First, here is SCO's press release in response. They just can't quit with the threats. Dear Darl's letter to Red Hat says the lawsuit surprised him and warns:
Be advised that our response will likely include counterclaims for copyright infringement and conspiracy. That's not much of a threat, since Red Hat has already asked the court to rule on the copyright issue. Remember the nasty guy at Forbes who wrote the
article, "What SCO Wants SCO Gets?" It's the one SCO plastered up on its web site. Well, he's beside himself being scornful about Red Hat seeking a declaratory judgment. He sneeringly compares it to asking a judge to say you aren't a bank robber before you've been charged with a crime. But he's soooo off-base.
There are advantages to asking for a declaratory judgment, if you anticipate that you are going to get sued. If you file first, you have the advantage of picking the place where the case will be tried. Think: not Utah.
Red Hat's complaint makes frequent reference to the July 21 teleconference, so if you haven't heard it yet, it is here, as an mp3. The link to it is on this page. It may still be available via SCO, but it gives me the creeps to visit their web site, so if you feel the same, now you have an alternative. [ Update: Groklaw has a transcript of the teleconference.]
I have read the complaint. They tell the court all about SCO's stock leaping into the stratosphere and everything else you, or Groklaw, has thought of. They use Gartner Group pronouncements against SCO. I enjoyed that part. Speaking of analysts, even some of them now say SCO's license plan will fail. Here's what the Butler folks said today:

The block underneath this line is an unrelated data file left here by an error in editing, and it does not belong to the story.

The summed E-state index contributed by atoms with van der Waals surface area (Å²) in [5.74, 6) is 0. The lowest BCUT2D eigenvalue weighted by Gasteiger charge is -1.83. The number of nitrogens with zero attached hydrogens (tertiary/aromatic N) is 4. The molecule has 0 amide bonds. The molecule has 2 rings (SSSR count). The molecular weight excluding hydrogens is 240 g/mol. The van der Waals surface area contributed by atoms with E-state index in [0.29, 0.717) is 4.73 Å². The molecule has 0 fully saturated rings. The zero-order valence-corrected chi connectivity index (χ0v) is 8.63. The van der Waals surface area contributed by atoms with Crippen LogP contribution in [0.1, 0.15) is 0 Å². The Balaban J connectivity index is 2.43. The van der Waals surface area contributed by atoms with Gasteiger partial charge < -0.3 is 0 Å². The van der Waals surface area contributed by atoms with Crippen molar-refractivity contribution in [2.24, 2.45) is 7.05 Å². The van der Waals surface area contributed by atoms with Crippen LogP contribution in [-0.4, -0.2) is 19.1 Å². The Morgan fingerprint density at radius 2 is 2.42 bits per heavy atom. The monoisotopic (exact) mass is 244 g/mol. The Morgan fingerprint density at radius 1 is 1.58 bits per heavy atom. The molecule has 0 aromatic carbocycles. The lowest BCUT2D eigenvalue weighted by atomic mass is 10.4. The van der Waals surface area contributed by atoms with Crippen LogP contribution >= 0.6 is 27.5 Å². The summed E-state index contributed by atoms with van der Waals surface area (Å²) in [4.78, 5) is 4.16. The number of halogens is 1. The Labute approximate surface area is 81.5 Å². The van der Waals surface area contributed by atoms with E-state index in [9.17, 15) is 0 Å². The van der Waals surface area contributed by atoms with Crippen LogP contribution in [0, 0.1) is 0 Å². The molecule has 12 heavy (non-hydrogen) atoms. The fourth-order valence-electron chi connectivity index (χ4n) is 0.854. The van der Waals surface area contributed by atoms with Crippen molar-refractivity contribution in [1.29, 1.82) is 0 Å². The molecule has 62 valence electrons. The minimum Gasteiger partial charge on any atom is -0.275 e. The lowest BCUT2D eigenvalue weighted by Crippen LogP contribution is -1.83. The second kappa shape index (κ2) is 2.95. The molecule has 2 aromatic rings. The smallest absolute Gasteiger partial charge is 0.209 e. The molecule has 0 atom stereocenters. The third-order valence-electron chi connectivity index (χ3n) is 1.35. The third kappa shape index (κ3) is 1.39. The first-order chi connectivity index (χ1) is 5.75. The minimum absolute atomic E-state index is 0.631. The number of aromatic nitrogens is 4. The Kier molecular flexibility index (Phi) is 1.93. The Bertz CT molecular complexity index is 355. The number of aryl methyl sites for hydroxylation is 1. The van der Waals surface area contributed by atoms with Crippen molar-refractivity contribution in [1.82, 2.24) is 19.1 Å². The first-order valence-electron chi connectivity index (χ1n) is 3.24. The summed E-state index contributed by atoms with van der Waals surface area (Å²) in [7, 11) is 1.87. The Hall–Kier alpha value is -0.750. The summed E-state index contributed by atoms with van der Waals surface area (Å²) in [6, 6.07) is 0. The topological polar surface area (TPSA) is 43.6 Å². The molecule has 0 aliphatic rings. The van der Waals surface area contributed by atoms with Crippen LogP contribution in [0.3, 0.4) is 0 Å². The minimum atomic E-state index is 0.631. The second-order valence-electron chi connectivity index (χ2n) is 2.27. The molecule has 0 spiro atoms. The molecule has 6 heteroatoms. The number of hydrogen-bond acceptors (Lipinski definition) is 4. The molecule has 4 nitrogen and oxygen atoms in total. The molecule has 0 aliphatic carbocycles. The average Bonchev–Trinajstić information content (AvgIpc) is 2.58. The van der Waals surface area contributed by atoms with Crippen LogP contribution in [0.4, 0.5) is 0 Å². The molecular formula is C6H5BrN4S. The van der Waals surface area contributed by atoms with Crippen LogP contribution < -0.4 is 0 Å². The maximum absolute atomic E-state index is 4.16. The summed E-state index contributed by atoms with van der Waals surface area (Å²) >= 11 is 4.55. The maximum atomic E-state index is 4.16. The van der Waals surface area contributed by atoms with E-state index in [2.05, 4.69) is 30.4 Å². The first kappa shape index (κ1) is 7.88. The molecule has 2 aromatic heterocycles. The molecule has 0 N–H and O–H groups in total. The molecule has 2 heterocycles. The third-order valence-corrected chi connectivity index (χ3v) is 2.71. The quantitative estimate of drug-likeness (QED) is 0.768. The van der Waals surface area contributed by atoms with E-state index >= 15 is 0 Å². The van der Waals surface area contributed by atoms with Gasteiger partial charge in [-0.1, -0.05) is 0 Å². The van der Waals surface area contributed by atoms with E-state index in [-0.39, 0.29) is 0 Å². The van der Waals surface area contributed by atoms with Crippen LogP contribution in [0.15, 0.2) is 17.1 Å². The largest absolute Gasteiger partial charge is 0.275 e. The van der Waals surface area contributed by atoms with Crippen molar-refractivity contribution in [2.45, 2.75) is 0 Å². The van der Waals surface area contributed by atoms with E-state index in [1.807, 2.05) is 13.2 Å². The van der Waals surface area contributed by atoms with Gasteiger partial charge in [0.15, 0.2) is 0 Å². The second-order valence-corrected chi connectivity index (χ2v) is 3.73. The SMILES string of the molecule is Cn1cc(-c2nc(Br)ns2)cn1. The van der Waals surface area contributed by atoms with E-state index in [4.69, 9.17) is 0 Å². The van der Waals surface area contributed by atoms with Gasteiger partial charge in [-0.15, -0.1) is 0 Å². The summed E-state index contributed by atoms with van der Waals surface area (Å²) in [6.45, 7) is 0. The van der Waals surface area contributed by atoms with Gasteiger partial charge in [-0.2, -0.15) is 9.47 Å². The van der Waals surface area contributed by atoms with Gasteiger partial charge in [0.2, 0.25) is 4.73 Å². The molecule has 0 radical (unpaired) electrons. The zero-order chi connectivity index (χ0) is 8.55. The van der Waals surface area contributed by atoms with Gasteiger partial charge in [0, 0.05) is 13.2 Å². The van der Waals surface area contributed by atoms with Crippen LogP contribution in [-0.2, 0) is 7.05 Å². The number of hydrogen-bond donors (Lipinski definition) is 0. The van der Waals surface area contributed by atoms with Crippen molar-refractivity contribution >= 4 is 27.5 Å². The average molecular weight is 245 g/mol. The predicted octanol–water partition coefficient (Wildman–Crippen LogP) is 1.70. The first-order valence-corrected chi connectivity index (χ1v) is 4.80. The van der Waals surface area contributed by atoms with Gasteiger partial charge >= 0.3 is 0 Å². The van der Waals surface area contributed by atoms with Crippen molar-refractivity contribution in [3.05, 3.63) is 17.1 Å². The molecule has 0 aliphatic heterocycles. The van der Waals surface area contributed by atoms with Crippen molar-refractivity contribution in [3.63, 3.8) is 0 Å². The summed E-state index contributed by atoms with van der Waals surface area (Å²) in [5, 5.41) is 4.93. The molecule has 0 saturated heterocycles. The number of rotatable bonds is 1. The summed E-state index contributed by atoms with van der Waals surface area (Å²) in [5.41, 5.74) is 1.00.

SCO ... appears to have forgotten about the real power of Linux: the "community" of developers, both employed and otherwise, who are passionate about the GNU Public Licence software, said the analyst group. Amen, brother. Maybe triple damages instead of royalties. Am I dreaming? Or did I die and go to heaven? heh heh. I know, I know.
Even if SCO's claims are proven to be true that the 2.4 kernel and later does contain Unix code, the kernel will be rewritten.
If the people that are in the community can produce a security patch for Linux six to 10 times faster than an equivalent from Microsoft for Windows, then a new kernel will not be long in coming and SCO can wave goodbye to its expected royalties.